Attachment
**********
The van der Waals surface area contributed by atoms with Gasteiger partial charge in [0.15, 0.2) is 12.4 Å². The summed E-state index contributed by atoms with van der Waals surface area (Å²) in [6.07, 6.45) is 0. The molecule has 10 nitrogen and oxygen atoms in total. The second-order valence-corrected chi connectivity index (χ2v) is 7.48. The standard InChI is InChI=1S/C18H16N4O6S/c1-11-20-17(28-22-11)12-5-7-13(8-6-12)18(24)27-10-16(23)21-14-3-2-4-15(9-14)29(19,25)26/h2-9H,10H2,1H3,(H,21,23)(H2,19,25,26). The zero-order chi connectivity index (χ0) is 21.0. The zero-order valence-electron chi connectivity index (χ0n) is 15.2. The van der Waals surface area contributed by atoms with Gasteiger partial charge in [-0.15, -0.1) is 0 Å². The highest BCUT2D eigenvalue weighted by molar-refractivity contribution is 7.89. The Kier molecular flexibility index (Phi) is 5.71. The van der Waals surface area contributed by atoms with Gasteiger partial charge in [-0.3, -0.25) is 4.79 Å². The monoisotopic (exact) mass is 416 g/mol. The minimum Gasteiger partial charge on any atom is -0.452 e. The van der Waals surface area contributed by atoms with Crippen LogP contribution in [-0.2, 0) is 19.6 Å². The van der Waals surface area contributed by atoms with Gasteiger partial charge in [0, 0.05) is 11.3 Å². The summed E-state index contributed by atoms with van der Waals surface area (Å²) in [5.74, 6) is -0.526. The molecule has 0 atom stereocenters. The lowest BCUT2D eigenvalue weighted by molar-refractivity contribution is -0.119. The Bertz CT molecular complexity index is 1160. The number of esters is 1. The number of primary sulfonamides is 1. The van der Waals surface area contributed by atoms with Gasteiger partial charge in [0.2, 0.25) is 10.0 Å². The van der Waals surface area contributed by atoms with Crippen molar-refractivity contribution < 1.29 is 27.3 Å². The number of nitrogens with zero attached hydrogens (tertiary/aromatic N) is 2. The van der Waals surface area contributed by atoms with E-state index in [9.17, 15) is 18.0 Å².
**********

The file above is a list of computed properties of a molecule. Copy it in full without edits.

The van der Waals surface area contributed by atoms with Gasteiger partial charge in [0.15, 0.2) is 12.4 Å². The summed E-state index contributed by atoms with van der Waals surface area (Å²) in [6.07, 6.45) is 0. The molecule has 10 nitrogen and oxygen atoms in total. The second-order valence-corrected chi connectivity index (χ2v) is 7.48. The standard InChI is InChI=1S/C18H16N4O6S/c1-11-20-17(28-22-11)12-5-7-13(8-6-12)18(24)27-10-16(23)21-14-3-2-4-15(9-14)29(19,25)26/h2-9H,10H2,1H3,(H,21,23)(H2,19,25,26). The zero-order chi connectivity index (χ0) is 21.0. The zero-order valence-electron chi connectivity index (χ0n) is 15.2. The van der Waals surface area contributed by atoms with Gasteiger partial charge in [-0.15, -0.1) is 0 Å². The highest BCUT2D eigenvalue weighted by molar-refractivity contribution is 7.89. The Kier molecular flexibility index (Phi) is 5.71. The van der Waals surface area contributed by atoms with Gasteiger partial charge in [-0.3, -0.25) is 4.79 Å². The monoisotopic (exact) mass is 416 g/mol. The minimum Gasteiger partial charge on any atom is -0.452 e. The van der Waals surface area contributed by atoms with Crippen LogP contribution in [-0.2, 0) is 19.6 Å². The van der Waals surface area contributed by atoms with Gasteiger partial charge in [0, 0.05) is 11.3 Å². The summed E-state index contributed by atoms with van der Waals surface area (Å²) in [5.74, 6) is -0.526. The molecule has 0 atom stereocenters. The lowest BCUT2D eigenvalue weighted by molar-refractivity contribution is -0.119. The Bertz CT molecular complexity index is 1160. The number of esters is 1. The number of primary sulfonamides is 1. The van der Waals surface area contributed by atoms with Gasteiger partial charge in [0.2, 0.25) is 10.0 Å². The van der Waals surface area contributed by atoms with Crippen molar-refractivity contribution < 1.29 is 27.3 Å². The number of nitrogens with zero attached hydrogens (tertiary/aromatic N) is 2. The van der Waals surface area contributed by atoms with E-state index in [9.17, 15) is 18.0 Å².